IJCRR - Vol 13 Issue 07, April, 2021
Date of Publication: 12-Apr-2021
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Transactional Model of eGovernance: Empirical Evidence from the Healthcare Sector of India
Author: Sumeet Gill, Priya Vij
Abstract:Introduction: A vast array of ICT based eGovernance initiatives are being put into practice in the healthcare sector in India to facilitate the populace and other stakeholders. However, a structural and strong healthcare management system postulates the development of an updated governance model. Objectives: The paper proposes to develop a Transactional Model governance model for the healthcare sector to augment the efficiency and social influence of eGovernance web portals. Methods: Twelve dimensions, extracted based on extensive literature review, models, NeSDA and UNDESA methodology and through Exploratory and Confirmatory Factor Analysis (EFA and CFA) have been used. Responses of 600 doctors, healthcare staff and patients have been collected through an in-depth interview and observation checklist. Structural Equation Modeling (SEM) has been applied to develop and propose a transactional model of governance after statistical testing. Results: The outcome depicts a significant positive impact of identified dimensions on Intention to Use and Service Quality construct of healthcare-related eGovernance services which ultimately improves efficiency thereby leading to social influence. Conclusion: The paper proposes an integrated and efficient governance model framework to enhance the social influence of eGovernance services in the healthcare sector. The promising outcome evinced that the proposed framework may serve as a roadmap for policy and decision-makers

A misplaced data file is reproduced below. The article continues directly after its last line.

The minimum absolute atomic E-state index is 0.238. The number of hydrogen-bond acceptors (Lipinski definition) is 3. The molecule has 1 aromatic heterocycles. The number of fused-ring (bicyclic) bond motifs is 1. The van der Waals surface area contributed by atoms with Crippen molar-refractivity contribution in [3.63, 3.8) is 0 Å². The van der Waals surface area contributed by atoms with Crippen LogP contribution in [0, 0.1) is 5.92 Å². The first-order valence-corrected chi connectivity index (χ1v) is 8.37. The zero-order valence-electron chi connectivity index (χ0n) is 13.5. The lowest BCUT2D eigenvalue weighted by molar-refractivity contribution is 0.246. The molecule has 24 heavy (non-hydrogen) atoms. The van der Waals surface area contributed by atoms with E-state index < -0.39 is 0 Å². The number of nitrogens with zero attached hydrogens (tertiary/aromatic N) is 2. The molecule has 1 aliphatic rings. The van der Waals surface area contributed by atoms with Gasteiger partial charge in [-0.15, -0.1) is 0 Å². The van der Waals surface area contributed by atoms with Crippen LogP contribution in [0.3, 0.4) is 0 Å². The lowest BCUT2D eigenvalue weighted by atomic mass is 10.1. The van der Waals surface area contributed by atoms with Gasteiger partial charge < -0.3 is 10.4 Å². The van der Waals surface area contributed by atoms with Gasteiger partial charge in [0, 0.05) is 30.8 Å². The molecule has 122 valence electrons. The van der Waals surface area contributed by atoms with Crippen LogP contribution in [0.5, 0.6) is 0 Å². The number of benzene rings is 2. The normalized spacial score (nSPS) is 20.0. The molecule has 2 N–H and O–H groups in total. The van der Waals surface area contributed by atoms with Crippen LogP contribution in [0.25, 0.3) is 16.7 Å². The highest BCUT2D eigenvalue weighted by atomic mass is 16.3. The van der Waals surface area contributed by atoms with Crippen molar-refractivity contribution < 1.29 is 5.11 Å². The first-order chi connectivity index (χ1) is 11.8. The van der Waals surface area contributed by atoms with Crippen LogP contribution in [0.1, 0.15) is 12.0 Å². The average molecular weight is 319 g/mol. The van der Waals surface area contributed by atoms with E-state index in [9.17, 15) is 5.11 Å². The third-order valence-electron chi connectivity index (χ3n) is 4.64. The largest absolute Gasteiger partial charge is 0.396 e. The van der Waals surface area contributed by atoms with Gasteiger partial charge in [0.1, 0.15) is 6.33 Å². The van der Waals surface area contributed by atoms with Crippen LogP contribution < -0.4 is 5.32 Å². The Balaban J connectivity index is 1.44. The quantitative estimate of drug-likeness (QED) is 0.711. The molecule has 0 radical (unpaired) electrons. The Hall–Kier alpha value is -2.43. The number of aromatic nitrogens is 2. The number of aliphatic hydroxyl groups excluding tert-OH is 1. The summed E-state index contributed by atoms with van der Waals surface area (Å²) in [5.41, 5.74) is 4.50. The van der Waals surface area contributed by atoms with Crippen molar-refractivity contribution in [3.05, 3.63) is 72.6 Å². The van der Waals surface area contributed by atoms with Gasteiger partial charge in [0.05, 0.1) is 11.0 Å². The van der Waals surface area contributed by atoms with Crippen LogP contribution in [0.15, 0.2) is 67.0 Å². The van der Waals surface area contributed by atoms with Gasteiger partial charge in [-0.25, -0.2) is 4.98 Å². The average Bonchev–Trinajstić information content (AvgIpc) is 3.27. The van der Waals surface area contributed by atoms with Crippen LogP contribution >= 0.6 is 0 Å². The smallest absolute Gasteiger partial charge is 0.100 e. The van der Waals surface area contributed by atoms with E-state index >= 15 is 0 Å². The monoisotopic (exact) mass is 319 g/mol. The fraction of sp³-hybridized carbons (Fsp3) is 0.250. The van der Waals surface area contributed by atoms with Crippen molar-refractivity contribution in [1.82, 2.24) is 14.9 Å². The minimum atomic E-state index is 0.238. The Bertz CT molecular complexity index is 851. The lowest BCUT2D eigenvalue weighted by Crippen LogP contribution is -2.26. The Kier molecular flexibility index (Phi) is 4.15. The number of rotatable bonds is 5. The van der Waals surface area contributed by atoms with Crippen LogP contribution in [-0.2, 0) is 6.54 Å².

Keywords: eGovernance, Efficiency, Corruption, Mismanagement, Resources, Social influence